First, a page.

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when they return home what will out war veterans think of the

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when they return home what will out war veterans think of the American who babbles about some vague new order, while dabbling in the sand of shoal water? From his weak folly they who have lived through the spectacle will recall the vast new No Man's Land of Europe reeking with murder and the lust of rapine, aflame with the fires of revolution

A fragment comparing the WWI soldiers' terrifying experience of trench warfare with the idealism of those who stayed at home (e.g. Wilson's utopian ideal of a League of Nations and the various labor and socialist movements following WWI).

A view of "No Man's Land"--Flanders Field, France in 1919. "Flanders Fields" was a generic term that referred to the wide swath of the medieval county of Flanders destroyed by trench warfare.

The desolation of vast areas of France and the high human cost of the battles fought there were expressed by the Canadian Lieutenant Colonel John McCrae (1872-1918) in a famous poem:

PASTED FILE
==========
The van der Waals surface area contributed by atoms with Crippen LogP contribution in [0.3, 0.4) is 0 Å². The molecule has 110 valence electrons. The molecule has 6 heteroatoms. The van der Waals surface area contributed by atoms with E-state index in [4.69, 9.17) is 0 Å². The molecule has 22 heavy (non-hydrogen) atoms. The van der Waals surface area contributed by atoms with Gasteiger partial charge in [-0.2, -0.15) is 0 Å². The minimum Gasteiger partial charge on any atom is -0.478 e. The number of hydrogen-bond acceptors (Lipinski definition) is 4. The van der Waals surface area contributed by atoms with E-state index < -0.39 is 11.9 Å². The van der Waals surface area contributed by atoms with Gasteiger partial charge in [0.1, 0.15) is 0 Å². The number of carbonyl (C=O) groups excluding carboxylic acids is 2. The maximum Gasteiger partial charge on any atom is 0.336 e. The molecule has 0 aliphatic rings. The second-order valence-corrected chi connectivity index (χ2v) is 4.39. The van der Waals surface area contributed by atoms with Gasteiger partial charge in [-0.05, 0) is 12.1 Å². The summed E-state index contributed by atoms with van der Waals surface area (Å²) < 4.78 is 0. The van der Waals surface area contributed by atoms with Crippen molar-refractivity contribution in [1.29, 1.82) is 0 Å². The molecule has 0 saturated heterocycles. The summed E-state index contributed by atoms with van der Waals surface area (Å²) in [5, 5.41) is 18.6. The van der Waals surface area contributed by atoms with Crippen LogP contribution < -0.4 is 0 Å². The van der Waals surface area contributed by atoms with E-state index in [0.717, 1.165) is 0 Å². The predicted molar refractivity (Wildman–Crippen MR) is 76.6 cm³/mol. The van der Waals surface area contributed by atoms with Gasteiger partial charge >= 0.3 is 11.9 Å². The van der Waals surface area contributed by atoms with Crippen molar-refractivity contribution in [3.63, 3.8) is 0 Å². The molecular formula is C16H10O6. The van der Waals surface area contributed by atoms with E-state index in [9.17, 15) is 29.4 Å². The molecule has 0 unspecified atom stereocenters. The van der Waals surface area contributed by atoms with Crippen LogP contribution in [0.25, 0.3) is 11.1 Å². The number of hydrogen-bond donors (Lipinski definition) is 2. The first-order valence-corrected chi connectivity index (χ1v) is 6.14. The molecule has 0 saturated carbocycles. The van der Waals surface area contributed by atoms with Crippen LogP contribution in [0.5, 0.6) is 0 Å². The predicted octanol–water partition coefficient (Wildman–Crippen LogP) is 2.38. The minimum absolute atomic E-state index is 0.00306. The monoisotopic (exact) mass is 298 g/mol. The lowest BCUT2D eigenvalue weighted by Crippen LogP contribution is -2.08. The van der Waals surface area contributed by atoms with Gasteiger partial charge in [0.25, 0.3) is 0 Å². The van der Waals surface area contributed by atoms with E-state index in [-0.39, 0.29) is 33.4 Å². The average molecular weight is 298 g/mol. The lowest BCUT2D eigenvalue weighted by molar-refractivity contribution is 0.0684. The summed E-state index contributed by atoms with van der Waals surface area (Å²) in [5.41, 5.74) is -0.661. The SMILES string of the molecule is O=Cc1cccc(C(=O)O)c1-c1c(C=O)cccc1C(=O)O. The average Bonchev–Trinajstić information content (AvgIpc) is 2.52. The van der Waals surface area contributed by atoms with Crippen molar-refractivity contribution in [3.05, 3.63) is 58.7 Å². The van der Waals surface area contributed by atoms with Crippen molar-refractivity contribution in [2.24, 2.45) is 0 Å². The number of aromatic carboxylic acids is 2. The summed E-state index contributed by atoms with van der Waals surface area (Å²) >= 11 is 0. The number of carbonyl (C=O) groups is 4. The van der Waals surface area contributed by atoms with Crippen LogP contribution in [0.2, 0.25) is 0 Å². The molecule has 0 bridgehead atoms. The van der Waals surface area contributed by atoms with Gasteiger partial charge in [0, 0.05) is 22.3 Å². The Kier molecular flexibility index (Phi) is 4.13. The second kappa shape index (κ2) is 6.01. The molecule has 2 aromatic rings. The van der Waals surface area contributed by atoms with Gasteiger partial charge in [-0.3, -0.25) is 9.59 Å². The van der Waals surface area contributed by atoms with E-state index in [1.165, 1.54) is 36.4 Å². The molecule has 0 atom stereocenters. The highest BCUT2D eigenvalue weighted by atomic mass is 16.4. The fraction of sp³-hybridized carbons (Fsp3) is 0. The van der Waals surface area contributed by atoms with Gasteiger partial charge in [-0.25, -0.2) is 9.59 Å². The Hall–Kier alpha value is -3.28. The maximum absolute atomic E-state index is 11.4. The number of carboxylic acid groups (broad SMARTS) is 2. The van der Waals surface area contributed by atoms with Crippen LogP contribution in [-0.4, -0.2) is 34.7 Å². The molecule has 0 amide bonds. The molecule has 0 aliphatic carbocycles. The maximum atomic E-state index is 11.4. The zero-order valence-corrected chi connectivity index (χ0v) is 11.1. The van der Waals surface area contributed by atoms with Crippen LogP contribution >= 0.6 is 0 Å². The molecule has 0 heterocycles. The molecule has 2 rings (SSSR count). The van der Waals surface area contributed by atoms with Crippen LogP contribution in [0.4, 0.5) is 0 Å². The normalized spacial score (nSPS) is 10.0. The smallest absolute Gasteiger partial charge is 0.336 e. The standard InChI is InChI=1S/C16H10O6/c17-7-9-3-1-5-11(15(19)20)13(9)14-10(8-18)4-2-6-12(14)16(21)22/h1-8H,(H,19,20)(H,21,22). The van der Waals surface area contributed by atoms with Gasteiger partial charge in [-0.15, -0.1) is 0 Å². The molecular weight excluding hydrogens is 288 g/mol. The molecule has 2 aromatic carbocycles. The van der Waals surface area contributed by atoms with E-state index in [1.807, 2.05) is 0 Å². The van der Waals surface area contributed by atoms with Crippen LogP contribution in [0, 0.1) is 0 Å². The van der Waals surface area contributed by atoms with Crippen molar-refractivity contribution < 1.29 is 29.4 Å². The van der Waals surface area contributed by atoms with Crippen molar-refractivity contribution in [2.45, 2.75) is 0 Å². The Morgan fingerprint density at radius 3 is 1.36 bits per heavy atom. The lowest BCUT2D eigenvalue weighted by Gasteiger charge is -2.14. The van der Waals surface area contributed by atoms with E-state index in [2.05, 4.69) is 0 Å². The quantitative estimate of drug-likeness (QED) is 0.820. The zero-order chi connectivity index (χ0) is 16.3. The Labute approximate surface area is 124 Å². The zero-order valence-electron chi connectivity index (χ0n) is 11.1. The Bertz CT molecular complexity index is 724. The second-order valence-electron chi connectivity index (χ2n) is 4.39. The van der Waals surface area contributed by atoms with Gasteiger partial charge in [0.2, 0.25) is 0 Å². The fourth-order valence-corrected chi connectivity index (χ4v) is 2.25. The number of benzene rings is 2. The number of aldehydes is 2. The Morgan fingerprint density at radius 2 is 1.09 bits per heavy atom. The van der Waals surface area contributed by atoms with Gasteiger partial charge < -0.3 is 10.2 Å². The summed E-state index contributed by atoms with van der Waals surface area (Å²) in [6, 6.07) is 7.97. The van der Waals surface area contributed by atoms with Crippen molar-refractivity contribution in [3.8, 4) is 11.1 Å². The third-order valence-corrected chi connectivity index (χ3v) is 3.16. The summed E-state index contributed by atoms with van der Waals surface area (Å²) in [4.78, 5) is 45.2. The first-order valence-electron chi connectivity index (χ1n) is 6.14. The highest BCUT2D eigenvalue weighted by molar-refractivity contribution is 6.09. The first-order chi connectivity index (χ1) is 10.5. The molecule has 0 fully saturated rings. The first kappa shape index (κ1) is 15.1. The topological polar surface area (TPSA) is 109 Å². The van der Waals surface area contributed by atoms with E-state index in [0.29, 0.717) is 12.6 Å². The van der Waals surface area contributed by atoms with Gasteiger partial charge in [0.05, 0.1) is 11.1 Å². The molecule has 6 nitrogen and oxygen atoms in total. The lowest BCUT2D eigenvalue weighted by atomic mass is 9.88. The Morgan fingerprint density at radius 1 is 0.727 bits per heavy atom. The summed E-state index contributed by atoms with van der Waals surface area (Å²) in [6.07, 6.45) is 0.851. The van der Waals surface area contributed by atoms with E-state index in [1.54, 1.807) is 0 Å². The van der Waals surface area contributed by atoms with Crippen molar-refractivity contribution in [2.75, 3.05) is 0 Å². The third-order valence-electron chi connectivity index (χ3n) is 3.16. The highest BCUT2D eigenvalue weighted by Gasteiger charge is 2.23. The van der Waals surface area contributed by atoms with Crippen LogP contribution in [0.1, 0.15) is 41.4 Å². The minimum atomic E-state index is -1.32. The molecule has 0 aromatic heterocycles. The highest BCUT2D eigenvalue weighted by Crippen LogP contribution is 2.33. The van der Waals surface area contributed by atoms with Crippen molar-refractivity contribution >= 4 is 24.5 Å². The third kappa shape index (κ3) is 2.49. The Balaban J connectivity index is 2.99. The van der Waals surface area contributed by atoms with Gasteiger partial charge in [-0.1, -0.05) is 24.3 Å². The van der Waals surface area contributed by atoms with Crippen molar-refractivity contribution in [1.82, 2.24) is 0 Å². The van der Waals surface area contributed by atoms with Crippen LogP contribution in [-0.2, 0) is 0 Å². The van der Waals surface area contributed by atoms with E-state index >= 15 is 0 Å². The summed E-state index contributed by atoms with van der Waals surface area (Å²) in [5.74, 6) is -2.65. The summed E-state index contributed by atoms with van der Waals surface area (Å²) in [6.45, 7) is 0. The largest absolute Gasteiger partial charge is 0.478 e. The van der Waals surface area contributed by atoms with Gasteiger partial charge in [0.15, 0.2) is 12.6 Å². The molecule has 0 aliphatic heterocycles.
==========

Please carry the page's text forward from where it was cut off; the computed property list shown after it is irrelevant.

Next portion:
In Flanders Fields the poppies blow
Between the crosses row on row,
That mark our place; and in the sky
The larks, still bravely singing, fly
Scarce heard amid the guns below.

We are the Dead. Short days ago
We lived, felt dawn, saw sunset glow,
Loved and were loved, and now we lie
In Flanders fields.

Take up our quarrel with the foe:
To you from failing hands we throw
The torch; be yours to hold it high.
If ye break faith with us who die
We shall not sleep, though poppies grow
In Flanders fields.

McCrae, who died of pneumonia on the front, is believed to have written the poem in May 3, 1915 after seeing a friend die in the trenches.


Information Source:

Image Sources:
1. "No Mans Land, Flanders Field, France, 1919". Taken by W. L. King. Library of Congress Photo Stream.

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